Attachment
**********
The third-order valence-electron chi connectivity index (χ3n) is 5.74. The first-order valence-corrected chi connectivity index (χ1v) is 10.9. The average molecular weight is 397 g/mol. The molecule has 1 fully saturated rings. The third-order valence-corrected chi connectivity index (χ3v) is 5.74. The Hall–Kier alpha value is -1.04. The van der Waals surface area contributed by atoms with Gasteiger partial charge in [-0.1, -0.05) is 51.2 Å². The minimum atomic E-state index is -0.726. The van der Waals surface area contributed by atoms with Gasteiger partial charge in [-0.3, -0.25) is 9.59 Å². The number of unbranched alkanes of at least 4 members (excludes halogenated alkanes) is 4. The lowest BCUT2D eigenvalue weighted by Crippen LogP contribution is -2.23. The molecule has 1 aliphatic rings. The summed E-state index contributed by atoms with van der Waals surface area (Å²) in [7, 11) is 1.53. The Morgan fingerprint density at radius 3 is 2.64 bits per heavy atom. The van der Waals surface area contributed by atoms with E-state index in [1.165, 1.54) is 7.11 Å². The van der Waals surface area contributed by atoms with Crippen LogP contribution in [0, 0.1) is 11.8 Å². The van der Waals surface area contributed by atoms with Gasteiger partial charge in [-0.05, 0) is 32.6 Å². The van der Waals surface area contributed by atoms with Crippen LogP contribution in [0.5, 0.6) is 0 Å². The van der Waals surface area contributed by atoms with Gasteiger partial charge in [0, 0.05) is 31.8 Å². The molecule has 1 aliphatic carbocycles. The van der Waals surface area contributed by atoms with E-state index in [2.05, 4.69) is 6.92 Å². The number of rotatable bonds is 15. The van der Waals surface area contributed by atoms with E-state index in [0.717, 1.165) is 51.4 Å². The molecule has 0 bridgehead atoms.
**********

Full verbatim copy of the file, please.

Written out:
The third-order valence-electron chi connectivity index (χ3n) is 5.74. The first-order valence-corrected chi connectivity index (χ1v) is 10.9. The average molecular weight is 397 g/mol. The molecule has 1 fully saturated rings. The third-order valence-corrected chi connectivity index (χ3v) is 5.74. The Hall–Kier alpha value is -1.04. The van der Waals surface area contributed by atoms with Gasteiger partial charge in [-0.1, -0.05) is 51.2 Å². The minimum atomic E-state index is -0.726. The van der Waals surface area contributed by atoms with Gasteiger partial charge in [-0.3, -0.25) is 9.59 Å². The number of unbranched alkanes of at least 4 members (excludes halogenated alkanes) is 4. The lowest BCUT2D eigenvalue weighted by Crippen LogP contribution is -2.23. The molecule has 1 aliphatic rings. The summed E-state index contributed by atoms with van der Waals surface area (Å²) in [7, 11) is 1.53. The Morgan fingerprint density at radius 3 is 2.64 bits per heavy atom. The van der Waals surface area contributed by atoms with E-state index in [1.165, 1.54) is 7.11 Å². The van der Waals surface area contributed by atoms with Crippen LogP contribution in [0, 0.1) is 11.8 Å². The van der Waals surface area contributed by atoms with Gasteiger partial charge in [-0.05, 0) is 32.6 Å². The van der Waals surface area contributed by atoms with Crippen LogP contribution in [0.5, 0.6) is 0 Å². The van der Waals surface area contributed by atoms with Gasteiger partial charge in [0, 0.05) is 31.8 Å². The molecule has 1 aliphatic carbocycles. The van der Waals surface area contributed by atoms with E-state index in [2.05, 4.69) is 6.92 Å². The number of rotatable bonds is 15. The van der Waals surface area contributed by atoms with E-state index in [0.717, 1.165) is 51.4 Å². The molecule has 0 bridgehead atoms.